hot floshy said...

i live in san francisco. i am condoschmertzing at this very moment. ugh.

Jeremiah Moss said...

so does that mean it's not safe to move to SF?

bonnie said...

Yes it is safe to move to San Francisco. I have, after 15 years in New York, where I also lived for a few years in the 80s. Yes, there is some condo action in this city, but nowhere near the scale of what's been going on in NY over the last 5 years. I found my heart was breaking every time I left the house in NY, cranes on every corner, buildings ripped down by the block-load. In my own neighborhood, the strip of Eighth Avenue between 14th and 23rd Streets transformed so quickly it made my head spin, with local laundries and stationers and hardware stores and florists and diners all replaced by banks or retail and fast-food chains. Go to another neighborhood, same things is happening. The whole city has become one big Midtown. My friends in SF like to say, when I describe this, that it's happening here too, but the fact is, they have no idea. I feel such a sense of relief to be out of NYC, to no longer be forced to watch the city I have loved for most of my adult life disappear before my eyes, to be haunted by the ghosts of what it once was and will never be again. I am no longer angry and frustrated every single day. Yes, Jeremiah, San Francisco is safe. And thank you for your wonderful blog.

Jeremiah Moss said...

thanks bonnie--i may also one day grow too weary of this heartbreaking. glad to know some cities are still alive.

New York Universities said...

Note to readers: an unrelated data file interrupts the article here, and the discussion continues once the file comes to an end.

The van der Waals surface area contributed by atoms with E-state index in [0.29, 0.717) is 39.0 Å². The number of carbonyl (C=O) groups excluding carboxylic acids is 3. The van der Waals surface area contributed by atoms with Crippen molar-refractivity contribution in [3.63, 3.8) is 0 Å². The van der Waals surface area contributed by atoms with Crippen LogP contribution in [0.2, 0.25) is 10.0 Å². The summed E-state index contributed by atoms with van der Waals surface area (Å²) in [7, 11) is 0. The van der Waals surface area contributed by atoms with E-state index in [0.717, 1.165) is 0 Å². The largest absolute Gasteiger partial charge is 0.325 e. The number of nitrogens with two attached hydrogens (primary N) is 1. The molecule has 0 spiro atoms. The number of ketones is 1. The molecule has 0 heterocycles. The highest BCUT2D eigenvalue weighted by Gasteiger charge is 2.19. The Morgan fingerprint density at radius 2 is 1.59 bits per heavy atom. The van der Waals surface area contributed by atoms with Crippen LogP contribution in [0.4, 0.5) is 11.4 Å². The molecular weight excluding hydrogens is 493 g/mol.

Great article.Its great to know that there is some one who is trying to increase the consciousness in the New York's public.
Thank you for posting!

Anonymous said...

San Francisco has had its soul ripped out too. Bonnie has no idea what that town was like before the tech boom. SFO is a yuppie pit...just like Manhattan.

Anonymous said...

Yeah, I grew up in sf, and live in New York now. San Francisco is unrecognizable, full of people who don't seem to work.

Poutalicious said...

I enjoy your blog very much and follow it regularly. I love NY. I come out to visit as often as possible. My son lives in Astoria and teaches high school in a public city school. Do you feel like they wripped off your title, or do you feel honored that they put in their collective subconscious and conveniently retrieved it for the film? At least it's for a great cause.

Jeremiah Moss said...

thanks poutalicious. collective unconscious for sure.

esquared said...

Hey JM, don't know if you already know this, but you were quoted in today's AMNY about Bloomberg planning to turn the city into Europe. Didn't know where to post this. Congrats, nonetheless. If only Bloomberg and Burden were to read your blog, then maybe the'yll think twice on their actions.

Jeremiah Moss said...

thanks esquared--i did not see that. very cool.